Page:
To confirm that such regions are the control regions of the gene, they may be linked to a reported gene (such as β-galactosidase) and tested in any suitable in vitro or in vivo system. For example the construct of the control region (e.g. comprising 50 to 500 nucleotides upstream of the start of transcription) and the reporter gene may be used to produce a transgenic plant and the pattern of expression, both spatially and developmentally, may be compared with that of the FY gene. Where substantially similar patterns of expression are found, this shows that the construct comprises substantially all of the control region of the wild type gene.
Isolated nucleic acid comprising such control regions obtainable by such a method form a further aspect of the present invention.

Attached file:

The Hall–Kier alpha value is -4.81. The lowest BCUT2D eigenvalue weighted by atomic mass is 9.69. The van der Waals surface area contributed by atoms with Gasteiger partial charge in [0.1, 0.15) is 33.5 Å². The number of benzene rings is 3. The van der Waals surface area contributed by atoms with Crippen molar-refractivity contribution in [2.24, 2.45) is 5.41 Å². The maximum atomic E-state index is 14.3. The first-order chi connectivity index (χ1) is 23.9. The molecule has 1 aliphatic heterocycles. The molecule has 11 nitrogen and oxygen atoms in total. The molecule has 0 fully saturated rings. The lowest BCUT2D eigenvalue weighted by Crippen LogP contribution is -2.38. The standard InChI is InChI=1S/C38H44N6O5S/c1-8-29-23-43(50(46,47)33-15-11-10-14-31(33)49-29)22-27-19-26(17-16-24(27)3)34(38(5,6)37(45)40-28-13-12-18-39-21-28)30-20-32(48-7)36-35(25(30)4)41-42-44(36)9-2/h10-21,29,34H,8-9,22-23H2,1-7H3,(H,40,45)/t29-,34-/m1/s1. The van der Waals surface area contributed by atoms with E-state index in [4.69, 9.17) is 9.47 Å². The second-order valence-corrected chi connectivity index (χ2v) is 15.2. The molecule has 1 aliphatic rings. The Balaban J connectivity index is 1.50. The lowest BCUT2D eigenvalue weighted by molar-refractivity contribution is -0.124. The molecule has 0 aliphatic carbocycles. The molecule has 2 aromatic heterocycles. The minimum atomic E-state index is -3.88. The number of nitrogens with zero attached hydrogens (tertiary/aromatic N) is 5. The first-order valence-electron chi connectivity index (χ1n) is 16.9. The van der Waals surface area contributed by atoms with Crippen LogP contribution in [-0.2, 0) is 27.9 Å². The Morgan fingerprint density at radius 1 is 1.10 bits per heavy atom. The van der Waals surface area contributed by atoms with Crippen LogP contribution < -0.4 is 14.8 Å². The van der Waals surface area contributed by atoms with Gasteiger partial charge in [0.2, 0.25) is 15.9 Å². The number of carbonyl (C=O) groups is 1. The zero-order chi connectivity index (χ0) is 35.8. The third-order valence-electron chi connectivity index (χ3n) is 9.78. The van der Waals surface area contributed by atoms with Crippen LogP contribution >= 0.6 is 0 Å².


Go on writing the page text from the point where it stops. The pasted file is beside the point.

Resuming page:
The present invention further extends to genomic DNA exon sequences found between the introns encoding a FY gene in plant. Such exon sequences may be obtained in a manner analogous to that described above for the transcriptional control sequences, with the appropriate genome walking being conducted between the intron sequences. The locations of the exons may be determined by comparing genomic and cDNA sequences of the gene, observing where the sequences line up and diverge, and looking for consensus splice sequences which define intron/exon boundaries.